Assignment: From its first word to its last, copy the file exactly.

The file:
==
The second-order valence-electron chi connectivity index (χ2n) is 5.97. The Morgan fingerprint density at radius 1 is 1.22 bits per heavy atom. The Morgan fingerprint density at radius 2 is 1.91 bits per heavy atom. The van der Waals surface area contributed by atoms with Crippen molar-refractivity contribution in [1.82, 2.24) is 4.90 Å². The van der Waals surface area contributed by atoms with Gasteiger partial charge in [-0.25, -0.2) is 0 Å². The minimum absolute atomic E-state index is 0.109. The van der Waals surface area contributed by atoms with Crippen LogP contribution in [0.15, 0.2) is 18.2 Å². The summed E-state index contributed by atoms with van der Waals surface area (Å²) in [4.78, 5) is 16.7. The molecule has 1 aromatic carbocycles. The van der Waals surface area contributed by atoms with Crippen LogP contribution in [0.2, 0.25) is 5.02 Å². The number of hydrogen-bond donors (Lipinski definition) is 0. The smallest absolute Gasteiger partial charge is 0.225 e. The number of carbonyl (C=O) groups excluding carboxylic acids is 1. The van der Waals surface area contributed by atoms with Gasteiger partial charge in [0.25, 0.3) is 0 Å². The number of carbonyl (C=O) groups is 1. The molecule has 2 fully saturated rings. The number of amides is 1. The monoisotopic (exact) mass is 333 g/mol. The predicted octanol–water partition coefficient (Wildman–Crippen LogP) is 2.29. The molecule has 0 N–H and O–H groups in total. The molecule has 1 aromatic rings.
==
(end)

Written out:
The second-order valence-electron chi connectivity index (χ2n) is 5.97. The Morgan fingerprint density at radius 1 is 1.22 bits per heavy atom. The Morgan fingerprint density at radius 2 is 1.91 bits per heavy atom. The van der Waals surface area contributed by atoms with Crippen molar-refractivity contribution in [1.82, 2.24) is 4.90 Å². The van der Waals surface area contributed by atoms with Gasteiger partial charge in [-0.25, -0.2) is 0 Å². The minimum absolute atomic E-state index is 0.109. The van der Waals surface area contributed by atoms with Crippen LogP contribution in [0.15, 0.2) is 18.2 Å². The summed E-state index contributed by atoms with van der Waals surface area (Å²) in [4.78, 5) is 16.7. The molecule has 1 aromatic carbocycles. The van der Waals surface area contributed by atoms with Crippen LogP contribution in [0.2, 0.25) is 5.02 Å². The number of hydrogen-bond donors (Lipinski definition) is 0. The smallest absolute Gasteiger partial charge is 0.225 e. The number of carbonyl (C=O) groups excluding carboxylic acids is 1. The van der Waals surface area contributed by atoms with Gasteiger partial charge in [0.25, 0.3) is 0 Å². The number of carbonyl (C=O) groups is 1. The molecule has 2 fully saturated rings. The number of amides is 1. The monoisotopic (exact) mass is 333 g/mol. The predicted octanol–water partition coefficient (Wildman–Crippen LogP) is 2.29. The molecule has 0 N–H and O–H groups in total. The molecule has 1 aromatic rings.